The verb ‹bos› ‘to be/being’ is the most complex verb in the Cornish language. It has more tenses and moods than most other Cornish verbs (present, present-future, imperfect, habitual imperfect, conditional, present-future subjunctive, imperfect subjunctive, and imperative).
Now, in addition, the present and imperfect have two different sets of forms per person, the so-called “short form“ and “long form” - sometimes also called “descriptive” and “locative”, and they are used in different situations. For the explanation I’ll just stick to the 1st person singular, “I“:

basic short form/descriptive
ov ‘I am’

basic long form/locative
esov ‘I am’

The short form/descriptive is used to describe what/who something/-one is like, e.g.:

yth ov vy skwith ‘I’m tired’

The long form/locative is used to express where something is, e.g.:

yth esov vy omma ‘I’m here’

To ask the question, you drop the statement-particle ‹yth› and would replace it with the question-particle ‹a›, but since these tenses start with a vowel, the question particle drops:

Ov vy skwith? ‘Am I tired?’
Esov vy omma? ‘Am I here?’

The negation is formed with the negative particle ‹nyns›:

Nyns ov vy skwith. ‘I’m not tired’
Nyns esov vy omma. ‘I’m not here.’

The form **eson vy doesn’t exist, you probably mean ‹esen vy› - this is the long/locative imperfect: ‹yth esen vy omma› “I’ve been here (for an extended period of time until the present)”.

To stress, or emphasise, that you are tired, or when answering the question “How do you feel?” - you want to place ‹skwith› ‘tired’ at the beginning of the sentence: ‹Skwith ov.› “I’m tired(!!!)” - Cornish expresses emphasis by word order, the more important the information contained in a word is, the further front in the sentence it ‘wants’ to go. English does this by tone alone.

Now, if you want to stress that it is “I” who is tired, you have to move “I” to the front of the sentence… simple enough, but why does the verb form change from ‹ov› to ‹yw›? When you put the pronoun before the verb, you are essentially making a relative clause, that means you are saying something like “(It is) I (who) is tired”, and this is why (in Cornish) ‹ov› ‘am’ changes to ‹yw› ‘is’ (3rd person singular). ‹My yw skwith› would be the answer to the question “Who is tired?”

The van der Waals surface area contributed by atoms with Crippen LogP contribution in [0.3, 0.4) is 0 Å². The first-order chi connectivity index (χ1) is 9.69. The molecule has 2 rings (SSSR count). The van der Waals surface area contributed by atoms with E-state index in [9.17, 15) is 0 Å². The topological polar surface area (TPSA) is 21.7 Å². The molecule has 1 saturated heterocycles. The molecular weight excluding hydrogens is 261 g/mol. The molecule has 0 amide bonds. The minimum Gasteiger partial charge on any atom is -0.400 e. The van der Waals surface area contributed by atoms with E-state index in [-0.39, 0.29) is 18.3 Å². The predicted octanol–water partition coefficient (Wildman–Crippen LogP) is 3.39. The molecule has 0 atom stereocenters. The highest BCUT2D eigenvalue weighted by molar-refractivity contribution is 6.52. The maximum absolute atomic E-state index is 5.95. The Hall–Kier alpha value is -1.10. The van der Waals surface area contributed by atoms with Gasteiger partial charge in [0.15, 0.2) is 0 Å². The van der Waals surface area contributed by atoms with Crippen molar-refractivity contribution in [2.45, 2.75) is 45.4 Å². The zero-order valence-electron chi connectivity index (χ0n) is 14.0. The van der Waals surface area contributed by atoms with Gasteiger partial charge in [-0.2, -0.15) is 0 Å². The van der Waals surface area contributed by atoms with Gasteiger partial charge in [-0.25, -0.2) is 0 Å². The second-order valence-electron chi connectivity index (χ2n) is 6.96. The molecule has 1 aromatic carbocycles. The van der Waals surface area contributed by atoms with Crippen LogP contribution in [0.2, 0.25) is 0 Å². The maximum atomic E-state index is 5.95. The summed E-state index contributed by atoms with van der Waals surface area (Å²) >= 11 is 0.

In such sentences where the subject is stressed, the verb form is always in the 3rd person singular, for all persons and numbers (e.g. ‹Ni yw skwith› ‘We(!!!) are tired’, ‹An fleghes yw skwith› ‘The children(!!!) are tired’).

To express ‘I’m tired’ neutrally you say: ‹Yth ov skwith.› ‘I’m tired’. You can add ‹my› > ‹vy› for clarity and a little emphasis on “I”: ‹Yth ov vy skwith.› ‘I’m(!) tired’.

The long form works a little differently, so stick to the syntax ‹yth esov vy omma› for now, until you delve deeper into the forms (it has different relative and definite/indefinite forms).

The long form is also used to make the continuous form:

‹Yth esov vy ow mos tre.› “I’m going home.”
‹Yth esov vy ow tyski Kernowek.› “I’m learning Cornish.”

5 Likes

Well, you can’t ask for a more helpful answer than that! I learned a lot reading that. Thanks for taking the time to answer.

Oh you’re right that was a typo, I meant “esov vy”.

3 Likes

Wow! That’s a very comprehensive explanation. Thanks @danielprohaska !